Its Traumatic Enough – Make It Easier
Writing a will. Its something many of us never quite get around to doing. We tend to assume those we love will automatically be provided for in the unfortunate event of our death; that the plan in our head will come to fruition regardless of a formal piece of paper.
But the new laws about wills, which came into effect in March 2010, mean that unless our intentions are on paper, our estate may not be divided quite the way we planned.
Key to the new laws is the premise that, in the absence of a will, the spouse inherits everything. Children are no longer included.
The presumption is that children will naturally inherit later on, when the remaining spouse dies. So theyll be covered. Just not immediately.
This seems fairly clear cut. Most lawyers will tell you that the majority of people who draw up wills tend to leave everything to their spouse anyway, on the understanding that they will naturally distribute the estate fairly.
But the new laws do present a few potentially murky areas.
Consider this; the remaining spouse has a falling-out with one of the children, with the result that that child ends up being excluded when the estate is distributed.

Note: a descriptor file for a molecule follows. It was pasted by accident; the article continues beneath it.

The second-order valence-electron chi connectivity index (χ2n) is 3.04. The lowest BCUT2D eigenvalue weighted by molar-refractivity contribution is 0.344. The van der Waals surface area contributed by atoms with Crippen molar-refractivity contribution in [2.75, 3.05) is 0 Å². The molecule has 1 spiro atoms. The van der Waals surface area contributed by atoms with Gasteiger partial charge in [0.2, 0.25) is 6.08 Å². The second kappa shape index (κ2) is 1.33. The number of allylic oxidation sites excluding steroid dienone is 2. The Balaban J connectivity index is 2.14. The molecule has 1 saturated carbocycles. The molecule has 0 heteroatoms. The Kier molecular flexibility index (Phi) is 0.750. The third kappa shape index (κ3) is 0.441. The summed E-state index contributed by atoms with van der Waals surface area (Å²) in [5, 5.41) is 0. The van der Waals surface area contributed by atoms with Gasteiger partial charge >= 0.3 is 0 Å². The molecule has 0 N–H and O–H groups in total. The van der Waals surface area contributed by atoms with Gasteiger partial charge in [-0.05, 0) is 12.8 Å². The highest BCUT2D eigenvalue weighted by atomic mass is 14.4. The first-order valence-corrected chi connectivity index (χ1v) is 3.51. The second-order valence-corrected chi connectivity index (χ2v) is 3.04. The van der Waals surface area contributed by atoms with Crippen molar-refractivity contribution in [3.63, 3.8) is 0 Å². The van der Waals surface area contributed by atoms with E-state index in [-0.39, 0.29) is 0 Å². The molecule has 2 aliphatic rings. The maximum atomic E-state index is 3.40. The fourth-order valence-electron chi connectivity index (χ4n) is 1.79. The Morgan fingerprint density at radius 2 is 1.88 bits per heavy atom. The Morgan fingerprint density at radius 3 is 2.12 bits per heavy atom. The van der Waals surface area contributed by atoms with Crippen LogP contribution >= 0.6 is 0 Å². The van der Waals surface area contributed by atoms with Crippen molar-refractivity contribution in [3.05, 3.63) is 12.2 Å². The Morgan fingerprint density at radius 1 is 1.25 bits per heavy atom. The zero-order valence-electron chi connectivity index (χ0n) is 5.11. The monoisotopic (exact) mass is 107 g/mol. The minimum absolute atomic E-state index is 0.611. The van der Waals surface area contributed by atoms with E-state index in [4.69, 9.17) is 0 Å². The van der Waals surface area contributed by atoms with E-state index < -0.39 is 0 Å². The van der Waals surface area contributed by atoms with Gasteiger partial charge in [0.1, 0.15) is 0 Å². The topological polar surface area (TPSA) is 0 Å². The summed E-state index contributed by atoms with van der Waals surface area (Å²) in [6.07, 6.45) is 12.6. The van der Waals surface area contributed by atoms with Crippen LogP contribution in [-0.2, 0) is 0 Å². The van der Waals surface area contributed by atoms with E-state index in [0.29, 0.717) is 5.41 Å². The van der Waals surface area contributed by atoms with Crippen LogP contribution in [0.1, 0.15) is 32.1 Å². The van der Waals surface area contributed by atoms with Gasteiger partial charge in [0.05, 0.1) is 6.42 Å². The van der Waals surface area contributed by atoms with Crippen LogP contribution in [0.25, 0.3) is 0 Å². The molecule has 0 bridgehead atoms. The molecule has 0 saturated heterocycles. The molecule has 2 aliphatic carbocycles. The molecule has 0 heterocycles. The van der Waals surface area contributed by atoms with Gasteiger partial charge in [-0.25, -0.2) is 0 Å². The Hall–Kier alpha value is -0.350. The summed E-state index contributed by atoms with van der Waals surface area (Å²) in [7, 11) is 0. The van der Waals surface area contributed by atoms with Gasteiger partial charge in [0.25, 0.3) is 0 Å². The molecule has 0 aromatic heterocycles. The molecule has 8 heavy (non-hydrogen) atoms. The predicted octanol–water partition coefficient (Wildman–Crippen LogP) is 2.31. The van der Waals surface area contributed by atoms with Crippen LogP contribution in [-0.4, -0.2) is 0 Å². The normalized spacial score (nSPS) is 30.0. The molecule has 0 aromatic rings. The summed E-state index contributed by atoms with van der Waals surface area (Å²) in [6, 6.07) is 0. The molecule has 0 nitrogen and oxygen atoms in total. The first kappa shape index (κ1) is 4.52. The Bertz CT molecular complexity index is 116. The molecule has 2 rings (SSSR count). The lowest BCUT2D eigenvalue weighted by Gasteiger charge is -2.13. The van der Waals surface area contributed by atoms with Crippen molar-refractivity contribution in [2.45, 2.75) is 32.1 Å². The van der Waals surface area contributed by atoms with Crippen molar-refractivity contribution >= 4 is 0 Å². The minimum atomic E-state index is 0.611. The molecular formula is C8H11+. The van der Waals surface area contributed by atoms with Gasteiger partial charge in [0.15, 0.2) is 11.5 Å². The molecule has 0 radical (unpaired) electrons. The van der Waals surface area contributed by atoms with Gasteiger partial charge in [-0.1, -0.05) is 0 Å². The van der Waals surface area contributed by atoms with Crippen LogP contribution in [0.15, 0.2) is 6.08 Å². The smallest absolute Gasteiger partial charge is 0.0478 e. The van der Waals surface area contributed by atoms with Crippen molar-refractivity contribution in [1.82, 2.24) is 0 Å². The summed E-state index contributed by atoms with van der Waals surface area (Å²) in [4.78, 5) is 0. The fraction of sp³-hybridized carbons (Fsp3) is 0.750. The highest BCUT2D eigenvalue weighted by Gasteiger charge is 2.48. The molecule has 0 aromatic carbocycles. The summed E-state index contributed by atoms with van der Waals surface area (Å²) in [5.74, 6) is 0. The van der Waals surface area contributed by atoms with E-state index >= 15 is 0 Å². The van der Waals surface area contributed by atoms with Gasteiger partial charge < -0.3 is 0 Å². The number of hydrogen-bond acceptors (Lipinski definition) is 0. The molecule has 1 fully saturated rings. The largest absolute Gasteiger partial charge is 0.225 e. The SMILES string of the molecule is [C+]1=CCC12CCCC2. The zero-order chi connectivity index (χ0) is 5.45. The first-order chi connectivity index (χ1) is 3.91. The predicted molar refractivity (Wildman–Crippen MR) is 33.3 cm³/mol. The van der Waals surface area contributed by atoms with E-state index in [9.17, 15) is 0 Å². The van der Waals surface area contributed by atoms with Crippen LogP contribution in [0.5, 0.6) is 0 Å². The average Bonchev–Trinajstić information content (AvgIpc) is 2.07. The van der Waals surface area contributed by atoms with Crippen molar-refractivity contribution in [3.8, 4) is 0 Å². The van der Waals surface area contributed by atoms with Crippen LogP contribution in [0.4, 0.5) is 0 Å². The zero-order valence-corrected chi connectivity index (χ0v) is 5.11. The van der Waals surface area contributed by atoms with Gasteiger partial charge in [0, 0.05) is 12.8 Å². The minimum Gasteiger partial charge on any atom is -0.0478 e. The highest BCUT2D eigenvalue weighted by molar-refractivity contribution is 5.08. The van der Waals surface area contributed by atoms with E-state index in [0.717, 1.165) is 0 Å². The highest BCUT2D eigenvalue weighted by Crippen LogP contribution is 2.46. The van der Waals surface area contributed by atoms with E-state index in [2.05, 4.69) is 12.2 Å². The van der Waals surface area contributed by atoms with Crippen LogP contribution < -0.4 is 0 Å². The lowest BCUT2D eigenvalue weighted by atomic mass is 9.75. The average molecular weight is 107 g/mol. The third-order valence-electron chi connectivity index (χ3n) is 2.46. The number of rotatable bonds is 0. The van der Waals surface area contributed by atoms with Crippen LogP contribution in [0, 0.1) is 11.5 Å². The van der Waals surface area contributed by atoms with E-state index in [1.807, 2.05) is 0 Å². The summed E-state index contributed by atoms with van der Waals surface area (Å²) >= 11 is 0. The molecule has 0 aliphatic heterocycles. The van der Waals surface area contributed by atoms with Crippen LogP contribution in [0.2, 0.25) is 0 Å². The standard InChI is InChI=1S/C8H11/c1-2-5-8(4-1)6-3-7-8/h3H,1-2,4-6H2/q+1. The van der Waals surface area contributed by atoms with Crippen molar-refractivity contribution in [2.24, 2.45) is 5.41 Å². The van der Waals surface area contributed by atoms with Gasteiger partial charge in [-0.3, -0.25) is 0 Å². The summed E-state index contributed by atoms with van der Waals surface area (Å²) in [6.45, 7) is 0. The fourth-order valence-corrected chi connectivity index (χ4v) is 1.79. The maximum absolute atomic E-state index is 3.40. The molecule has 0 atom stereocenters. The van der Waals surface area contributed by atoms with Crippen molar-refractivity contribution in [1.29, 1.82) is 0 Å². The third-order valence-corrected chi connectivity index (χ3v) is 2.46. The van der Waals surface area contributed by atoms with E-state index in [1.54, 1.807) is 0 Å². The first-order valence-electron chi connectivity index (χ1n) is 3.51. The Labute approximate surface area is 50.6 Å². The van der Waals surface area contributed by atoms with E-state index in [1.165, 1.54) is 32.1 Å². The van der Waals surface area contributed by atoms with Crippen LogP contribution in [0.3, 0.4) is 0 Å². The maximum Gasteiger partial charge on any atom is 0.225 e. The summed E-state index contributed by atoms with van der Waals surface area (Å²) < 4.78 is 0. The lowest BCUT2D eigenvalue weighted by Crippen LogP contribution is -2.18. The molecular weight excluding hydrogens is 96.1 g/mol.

In the event that the deceased had children from a prior relationship, the rules change. In that situation, the spouse is entitled to the new statutory legacy of $350,000, plus the deceaseds personal effects, and half of the remaining estate. The other half of the estate is shared amongst the deceaseds children.
Not quite as straight forward as it once was.
Another change in the law relates to multiple spouses. Spouse now means a person who has lived with the deceased for at least two years, whether married or not. When there is more than one spouse, the estate must now be shared equally between them.
Determining the split between multiple spouses has the potential to be both financially and emotionally costly.
According to Tony Mitchell, specialist in wealth protection at Stacks Law Firm, The new laws add a degree of uncertainty about what happens to a persons estate when they die. It really reinforces the need to have a will, and to regularly review it, particularly in the situation where people have split up from a partner but have not divorced.
The laws aim to make sure that all of the important people in the deceaseds life receive part of the estate; if not immediately, then at least eventually. But the governments idea of fair division may not be yours.
Perhaps best to put your intentions into a formal will and avoid making things even more traumatic for your family.